Mnangagwa govt scores own goal

 Mnangagwa govt scores own goal
Published: 18 August 2019 (124 Views)
POLICE violently broke up anti-government protests in Harare yesterday, after jittery authorities had blocked a mass demonstration that had been planned by the country's main opposition in the capital city, through a surprise prohibition order that was issued late on Thursday night.

The refusal by authorities to allow the planned demo sparked widespread anger among opposition supporters, many of whom were in the city centre — resulting in some law enforcement agents charging at, and beating the largely peaceful protesters and other passers-by brutally. Police last night said they had arrested 91 people.

At the same time, opposition leader Nelson Chamisa vowed that the protests planned for the rest of the week around the country would go ahead, notwithstanding the unwillingness by fearful authorities to sanction the marches.

Speaking at a media conference in Harare, Chamisa also said Zimbabweans should brace for a "long winter of discontent" — emphasising that what had happened yesterday was only the beginning.

Chamisa also won wide praise after he decided against leading his supporters against the police, telling journalists that he did not want to "walk on dead bodies" — following the savage attacks on protesters and ordinary people by security agents.

Commenting on what had happened, human rights groups said President Emmerson Mnangagwa and his government had scored "an own goal" by blocking the protests and later using "thuggish methods" to deal with peaceful civilians.

Political analysts also said Mnangagwa's government had shown that it was no different from former President Robert Mugabe's administration, which routinely used police and the military to crush peaceful protests.

All this came after Hararians had woken up to a heavy police presence and ubiquitous security checkpoints along main roads leading to the central business district (CBD), as authorities tried to thwart people from entering the city, following Thursday night's ban of the mass protests.

The armed police officers and soldiers who were assisting them to man the checkpoints ordered people off commuter omnibuses, while also rudely asking for their national identity cards and searching them.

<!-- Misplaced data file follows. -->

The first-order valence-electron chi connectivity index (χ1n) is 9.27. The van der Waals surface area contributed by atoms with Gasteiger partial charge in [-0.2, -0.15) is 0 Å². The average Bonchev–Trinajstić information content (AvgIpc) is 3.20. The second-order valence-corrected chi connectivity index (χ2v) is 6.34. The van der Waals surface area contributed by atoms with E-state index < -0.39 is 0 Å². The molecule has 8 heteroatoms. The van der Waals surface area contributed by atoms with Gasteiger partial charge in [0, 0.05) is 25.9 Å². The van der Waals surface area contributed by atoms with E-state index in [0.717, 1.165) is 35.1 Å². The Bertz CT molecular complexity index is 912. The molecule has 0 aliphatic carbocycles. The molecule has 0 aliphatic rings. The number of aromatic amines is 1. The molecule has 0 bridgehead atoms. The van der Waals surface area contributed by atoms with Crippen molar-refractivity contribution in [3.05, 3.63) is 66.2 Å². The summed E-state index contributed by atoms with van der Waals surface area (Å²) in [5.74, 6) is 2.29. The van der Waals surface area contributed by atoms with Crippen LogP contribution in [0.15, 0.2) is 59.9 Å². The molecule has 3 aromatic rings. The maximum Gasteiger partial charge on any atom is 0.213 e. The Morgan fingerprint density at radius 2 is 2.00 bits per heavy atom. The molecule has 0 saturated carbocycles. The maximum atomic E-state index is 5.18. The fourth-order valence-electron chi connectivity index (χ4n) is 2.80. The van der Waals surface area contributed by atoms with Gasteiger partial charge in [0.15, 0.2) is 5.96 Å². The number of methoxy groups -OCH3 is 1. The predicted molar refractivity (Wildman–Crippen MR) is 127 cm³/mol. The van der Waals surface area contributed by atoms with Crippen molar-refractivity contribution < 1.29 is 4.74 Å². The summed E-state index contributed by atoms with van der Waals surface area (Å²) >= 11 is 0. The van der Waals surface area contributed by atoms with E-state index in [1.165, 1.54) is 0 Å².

But by 8am, it was clear that most people had opted not to report for work, with a few shops and companies making attempts to open for business. And the few people who made their way into the city centre met with the brutal force of unyielding police who indiscriminately beat up anyone within their sights.

Police officers also cordoned off the MDC's national headquarters, while others sprayed teargas and water cannons on passers-by and MDC supporters — in barbaric scenes which saw even some tourists and women with babies on their backs being savaged in the mayhem.

Within a few hours after that, Harare resembled a ghost city, with both traffic and pedestrians clearing away from the CBD amid chaotic scenes which were condemned by the United Nations and rights groups.

University of Zimbabwe political science lecturer, Eldred Masunungure, said Mnangagwa's sincerity to doing things differently from Mugabe would now come under even more scrutiny after yesterday's attacks on civilians by police.

"Mnangagwa has got a legitimacy quagmire and the events that occurred today will further put his legitimacy into question.

"Zanu-PF has reasons to panic because this can easily degenerate into a Sudan kind of situation ... that's why government is trying to prevent the protests.

"They fear the worst and the removal of the government. Their paranoid approach is justified given the recent history in other parts of Africa," Masunungure told the Daily News.

The New-York-based Human Rights Watch (HRW) said yesterday's police brutality had only served to show that Mnangagwa's government was "not different" from Mugabe's previous one.